27 July 2009

Touch this faucet!

Delta's using a new touch feature on some of their new kitchen faucets. This feature is what Delta calls Touch2O™ technology and it's pretty slick. Here's a demo video from Delta that shows how it works. I'll explain how it works in a bit.






So what's going on here is that the faucet and handle have an incredibly faint electrical current running though them. The current's supplied by a battery pack that's installed below the faucet. The power level is so low that it's imperceptible and since it's coming from a battery pack and not household current, it is physically impossible to get a shock from this system. Please make a note of that.


The lynch pin of this low-level current system is a solenoid valve in the base of the faucet. You can see the solenoid in section B of the illustration below. It's the box the water supply line runs through. A solenoid valve is essentially an electronic switch, and in this case it works like a master switch. When someone turns on the faucet, the solenoid comes to life in a manner of speaking. With the water turned on from the source and the temperature set, all you need to do to is touch the faucet spout or handle and the water will turn off. Touch it again and the water turns back on. Since this is a battery-operated system, the batteries will need to be changed periodically. Delta took this into account and integrated an indicator into the faucet. At the bottom of the fixture, there's a small LED light that shines blue when the system's activated. When the batteries start to go low, that blue LED will flash red.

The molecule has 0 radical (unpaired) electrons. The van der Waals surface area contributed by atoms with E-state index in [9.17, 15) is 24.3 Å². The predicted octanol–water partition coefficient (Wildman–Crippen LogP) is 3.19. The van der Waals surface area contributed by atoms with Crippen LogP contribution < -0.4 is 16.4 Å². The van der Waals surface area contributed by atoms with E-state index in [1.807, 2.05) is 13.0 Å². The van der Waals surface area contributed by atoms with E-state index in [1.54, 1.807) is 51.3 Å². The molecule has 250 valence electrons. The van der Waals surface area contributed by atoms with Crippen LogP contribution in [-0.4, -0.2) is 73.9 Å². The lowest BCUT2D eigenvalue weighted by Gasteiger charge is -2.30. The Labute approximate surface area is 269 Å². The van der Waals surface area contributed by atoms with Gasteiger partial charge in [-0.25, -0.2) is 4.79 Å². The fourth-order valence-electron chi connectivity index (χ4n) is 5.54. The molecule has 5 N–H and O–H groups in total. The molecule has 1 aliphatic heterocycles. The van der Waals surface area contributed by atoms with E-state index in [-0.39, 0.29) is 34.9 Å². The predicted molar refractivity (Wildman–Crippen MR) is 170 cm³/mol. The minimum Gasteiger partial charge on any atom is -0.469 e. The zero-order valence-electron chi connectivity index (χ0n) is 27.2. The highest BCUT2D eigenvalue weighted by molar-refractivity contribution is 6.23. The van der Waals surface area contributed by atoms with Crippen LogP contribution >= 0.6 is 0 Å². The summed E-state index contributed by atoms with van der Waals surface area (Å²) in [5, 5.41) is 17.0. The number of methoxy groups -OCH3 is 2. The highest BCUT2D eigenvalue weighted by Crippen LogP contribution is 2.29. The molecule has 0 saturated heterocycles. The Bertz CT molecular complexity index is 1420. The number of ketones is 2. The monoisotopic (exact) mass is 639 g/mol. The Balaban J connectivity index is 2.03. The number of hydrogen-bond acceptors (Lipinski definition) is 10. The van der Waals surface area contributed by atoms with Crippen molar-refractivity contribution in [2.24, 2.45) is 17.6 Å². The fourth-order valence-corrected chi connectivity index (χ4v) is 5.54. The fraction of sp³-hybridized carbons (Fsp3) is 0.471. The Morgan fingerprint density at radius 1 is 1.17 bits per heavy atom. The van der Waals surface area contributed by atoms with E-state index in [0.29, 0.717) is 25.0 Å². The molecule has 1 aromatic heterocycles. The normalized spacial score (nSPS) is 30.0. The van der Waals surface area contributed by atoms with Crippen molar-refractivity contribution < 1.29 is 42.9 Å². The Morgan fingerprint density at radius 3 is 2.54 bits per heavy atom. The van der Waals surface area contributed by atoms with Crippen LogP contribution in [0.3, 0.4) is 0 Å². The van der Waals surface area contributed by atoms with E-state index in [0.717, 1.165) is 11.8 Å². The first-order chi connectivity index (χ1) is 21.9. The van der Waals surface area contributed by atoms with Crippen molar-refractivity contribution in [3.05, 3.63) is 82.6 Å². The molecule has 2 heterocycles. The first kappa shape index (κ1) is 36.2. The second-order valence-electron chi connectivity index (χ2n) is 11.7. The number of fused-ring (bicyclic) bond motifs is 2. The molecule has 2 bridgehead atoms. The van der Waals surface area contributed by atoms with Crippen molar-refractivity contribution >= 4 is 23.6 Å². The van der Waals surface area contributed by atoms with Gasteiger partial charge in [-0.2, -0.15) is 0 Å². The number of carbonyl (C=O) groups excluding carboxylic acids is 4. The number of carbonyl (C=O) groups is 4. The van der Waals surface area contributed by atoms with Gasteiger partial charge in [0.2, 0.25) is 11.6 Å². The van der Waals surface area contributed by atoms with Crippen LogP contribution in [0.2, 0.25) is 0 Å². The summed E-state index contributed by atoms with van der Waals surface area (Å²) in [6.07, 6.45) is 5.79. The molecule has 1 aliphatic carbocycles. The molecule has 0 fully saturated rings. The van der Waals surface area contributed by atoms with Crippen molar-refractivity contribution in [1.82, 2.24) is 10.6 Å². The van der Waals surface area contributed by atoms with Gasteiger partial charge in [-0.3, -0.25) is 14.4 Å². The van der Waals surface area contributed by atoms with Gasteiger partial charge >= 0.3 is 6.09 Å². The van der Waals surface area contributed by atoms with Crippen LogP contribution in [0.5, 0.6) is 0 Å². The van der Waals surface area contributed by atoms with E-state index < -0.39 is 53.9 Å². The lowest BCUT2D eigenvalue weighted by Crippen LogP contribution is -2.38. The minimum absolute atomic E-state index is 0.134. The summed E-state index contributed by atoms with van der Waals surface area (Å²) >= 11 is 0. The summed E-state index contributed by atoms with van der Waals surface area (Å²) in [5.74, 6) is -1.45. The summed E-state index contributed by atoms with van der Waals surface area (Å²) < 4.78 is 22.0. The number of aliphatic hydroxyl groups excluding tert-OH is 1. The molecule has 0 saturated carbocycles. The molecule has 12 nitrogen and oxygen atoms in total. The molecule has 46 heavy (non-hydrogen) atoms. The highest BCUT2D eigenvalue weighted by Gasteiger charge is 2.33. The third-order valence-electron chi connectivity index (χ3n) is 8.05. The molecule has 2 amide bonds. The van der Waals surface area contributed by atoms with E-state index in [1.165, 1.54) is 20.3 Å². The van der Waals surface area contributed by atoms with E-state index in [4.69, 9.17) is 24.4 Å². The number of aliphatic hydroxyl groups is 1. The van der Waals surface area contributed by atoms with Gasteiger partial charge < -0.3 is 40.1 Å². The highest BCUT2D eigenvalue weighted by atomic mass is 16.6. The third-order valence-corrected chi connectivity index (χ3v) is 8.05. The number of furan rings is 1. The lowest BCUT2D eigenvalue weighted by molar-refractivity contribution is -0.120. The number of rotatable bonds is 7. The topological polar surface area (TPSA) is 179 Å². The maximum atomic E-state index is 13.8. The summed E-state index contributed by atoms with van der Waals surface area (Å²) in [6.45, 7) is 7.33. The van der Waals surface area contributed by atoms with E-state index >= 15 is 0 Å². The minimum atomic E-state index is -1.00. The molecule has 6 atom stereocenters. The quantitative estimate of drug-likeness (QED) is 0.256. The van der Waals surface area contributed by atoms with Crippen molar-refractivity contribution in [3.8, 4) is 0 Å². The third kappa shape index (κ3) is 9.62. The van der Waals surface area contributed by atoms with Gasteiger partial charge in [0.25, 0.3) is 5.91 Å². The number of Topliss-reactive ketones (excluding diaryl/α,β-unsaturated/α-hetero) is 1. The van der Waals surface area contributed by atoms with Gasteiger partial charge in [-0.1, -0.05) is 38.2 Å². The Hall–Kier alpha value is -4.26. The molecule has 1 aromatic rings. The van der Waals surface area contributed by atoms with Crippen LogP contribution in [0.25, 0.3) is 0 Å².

There's also an automatic, four-minute cut off built into this system. If the water's left running for four minutes with no activity, it will turn itself off. A further cool feature of this technology is that it never takes over the manual operation of the faucet. At any point, someone can turn on and off the faucet conventionally, at the lever.



The whole point of this kind of switching technology is to be able to avoid touching a faucet handle with the dreaded "chicken hands." It's a perfectly valid concern by the way, "chicken hands" are an obvious source of cross contamination woes. Anybody who's suffered a bout of salmonella poisoning will tell you that practicing sensible hygiene around food is a very good thing indeed. Touch2O™ makes it easy to be smart and sensible and congratulations to Delta are in order. You can read more about Delta's new products on their website.



Finally, someone asked me on Friday if one of these faucets can be turned on accidentally by a meandering cat. The answer's an unequivocal no and a better question is why do you allow your cat climb around on your kitchen counters? Now the answer's a no because a human being has to turn on the faucet's handle from the get go. Unless you have a cat that can turn on a faucet manually, you're fine. Well, you're fine so far as the cat turning on the faucet goes. Clamoring cats bring with them a whole raft of other cross contamination woes, but I guess that's part of the joy of cat ownership. Right?




3 comments:

  1. Thanks Paul. The questions I had, have been answered. The concept is sheer genius.

    Re cats 'n counters......in one word 'gross'.
    -Brenda-

    ReplyDelete
  2. if only it came in brushed nickel...sigh...

    ReplyDelete

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